in a Pecan Shell|
The county was named after Confederate General Wm. Scurry. William Henry
Snyder was an early merchant/ buffalo
hunter who operated a trading post.
1878: Wm. H. "Pete" Snyder, former
Pennsylvanian, opens trading post on Deep Creek.
1882: Mr. Snyder plans
the future town of Snyder and first school opens
1884: County becomes
organized and Snyder becomes county seat
1892: Snyder has two newspapers
as well as two banks, and two churches.
1908: The Altururian Woman's
Club is formed
1910: Population reaches 2,500 - a significant number
for West Texas
Atchison, Topeka and Santa Fe Railroad comes to Snyder.
State Bank Closes due to The Great Depression
1948: Oil is discovered
and Snyder is overwhelmed when it's population triples in one year
The Snyder Daily News becomes the first daily newspaper published.
The Diamond M Museum Opens - regarded as one of Texas' best art collections
1968: Due to the efforts of community leaders Snyder is chosen as one of
only 11 "All American Cities"
1971: Western Texas College is opened
Texas Landmarks / Attractions
state land until common usage established it as a cemetery in 1880's. Legend says
first burial was an Indian. Early-day transients were often buried in unmarked
graves. Tract closed to further burials, 1902. Many bodies have been moved elsewhere.
Only 14 graves are now identified.
180 near 34th Street)
to 1920s held rowdies arrested by town constable. After paved roads made the county
jail accessible, this structure was moved and sold. Later, to obtain storage space,
the D. R. Layman family swapped a cow for the former Hermleigh Calaboose.
Texas Historic Landmark - 1972
Confederate Veteran & Pioneer Doctor J.C. Cornelius House |
Photo courtesy Barclay
Cornelius House Historical Marker|
Photo courtesy Barclay
"Built like a small triangle. Can't be 15' on its longest side. I remember
seeing it in the 1950's on our way to Coleman" - Photo courtesy Barclay
Snyder Chronicles White
Buffalo by Mike Cox
While buffalo no longer roam the prairie, a
life-sized statute commemorating that white buffalo stands in the Scurry County
courthouse square. Beneath it is a historical marker about J. Wright Mooar, the
man who brought the white beast down.
on the Snyder Town Square, February 2003 Brewster
Hudspeth's Faintly Blurred Memory of Snyder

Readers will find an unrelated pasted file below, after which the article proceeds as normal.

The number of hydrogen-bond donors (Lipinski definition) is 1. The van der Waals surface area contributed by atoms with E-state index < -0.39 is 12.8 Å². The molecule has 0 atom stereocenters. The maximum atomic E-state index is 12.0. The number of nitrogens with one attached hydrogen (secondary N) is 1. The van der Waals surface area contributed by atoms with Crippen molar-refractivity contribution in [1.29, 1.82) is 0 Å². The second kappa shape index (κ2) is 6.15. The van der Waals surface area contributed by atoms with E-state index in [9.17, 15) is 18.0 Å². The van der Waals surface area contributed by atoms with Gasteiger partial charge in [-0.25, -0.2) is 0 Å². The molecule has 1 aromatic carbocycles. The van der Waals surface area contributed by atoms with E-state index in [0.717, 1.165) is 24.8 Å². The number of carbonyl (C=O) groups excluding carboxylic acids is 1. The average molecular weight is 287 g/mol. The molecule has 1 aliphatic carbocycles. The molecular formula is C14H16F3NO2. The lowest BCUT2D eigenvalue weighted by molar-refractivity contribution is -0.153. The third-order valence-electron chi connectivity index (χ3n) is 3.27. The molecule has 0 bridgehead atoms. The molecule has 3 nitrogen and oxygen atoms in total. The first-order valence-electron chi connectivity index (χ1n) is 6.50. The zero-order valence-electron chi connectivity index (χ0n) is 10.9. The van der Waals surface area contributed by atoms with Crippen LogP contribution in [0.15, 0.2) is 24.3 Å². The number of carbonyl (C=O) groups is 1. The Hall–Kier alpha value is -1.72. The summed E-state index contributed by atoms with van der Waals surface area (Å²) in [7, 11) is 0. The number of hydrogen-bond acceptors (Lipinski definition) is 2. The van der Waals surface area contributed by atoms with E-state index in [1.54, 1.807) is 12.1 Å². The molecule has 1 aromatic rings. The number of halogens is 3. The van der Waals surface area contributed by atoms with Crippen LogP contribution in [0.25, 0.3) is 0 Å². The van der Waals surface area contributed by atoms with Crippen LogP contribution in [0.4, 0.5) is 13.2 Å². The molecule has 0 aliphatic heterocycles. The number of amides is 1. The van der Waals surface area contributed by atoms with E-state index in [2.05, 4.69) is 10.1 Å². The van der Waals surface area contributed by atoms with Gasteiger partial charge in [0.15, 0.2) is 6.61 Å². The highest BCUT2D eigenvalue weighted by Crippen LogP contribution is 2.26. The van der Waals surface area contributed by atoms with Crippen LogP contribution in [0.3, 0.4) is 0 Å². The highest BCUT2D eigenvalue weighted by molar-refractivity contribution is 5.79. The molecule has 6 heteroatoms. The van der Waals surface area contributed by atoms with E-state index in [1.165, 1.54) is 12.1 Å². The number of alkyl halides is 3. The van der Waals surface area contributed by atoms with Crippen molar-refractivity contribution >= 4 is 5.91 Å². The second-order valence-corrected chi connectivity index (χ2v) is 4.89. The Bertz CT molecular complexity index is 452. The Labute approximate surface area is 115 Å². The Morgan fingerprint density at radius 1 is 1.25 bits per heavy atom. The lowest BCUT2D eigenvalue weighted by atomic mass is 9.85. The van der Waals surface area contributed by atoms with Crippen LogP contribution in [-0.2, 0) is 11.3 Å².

Mr. Hudspeth's comments do not reflect the actual history of Snyder and
students are advised to consult the "History in a Pecan Shell" above.
Boothe by Maggie Van Ostrand
Powers Boothe was born in Snyder on
June 1st, 1948 to Merrill Vestal Boothe and Emily Kathryn Reeves. He attended
Texas State University, San Marcos (then Southwest Texas State) where he was a
member of the Lambda Chi Alpha fraternity and received his Master of Fine Arts
from Southern Methodist University.
Powers Boothe has long been one of America's
finest actors in two major categories, character and leading man... more
T. J. Faught - April 22,
1847-August 2, 1912
Historical Marker in Snyder Cemetery:
in 1879 as a rancher in northeast Scurry County. In 1884, six months after county
organization, the first sheriff resigned in disgust. Faught was appointed, serving
remainder of that term plus three more. As sheriff, he never wore a gun. Faught
was also a leading citizen of Snyder. He built a hall for the Masonic Lodge, of
which he was a charter member. Faught Street (now 27th Street) was named in his
|Snyder was used as
a backdrop for a movie starring George Strait in 2001. The recently restored Ritz
Theater gets some much-deserved attention. |
Manery and Store at 23 Street|
Manery was the proprietor of several
and a part of Snyder is named after him.
Photo c1906 courtesy
Charlene Beatty Beauchamp
High School in Snyder, 1900s|
1900s Snyder street scene |
Side Square, Snyder, Texas|
Postcard courtesy www.rootsweb.com/ %7Etxpstcrd/
Escapes, in its purpose to preserve historic, endangered and vanishing
Texas, asks that anyone wishing to share their local history, stories, and vintage/historic
photos, please contact
|Book Hotel Here
- Expedia Affiliate Network|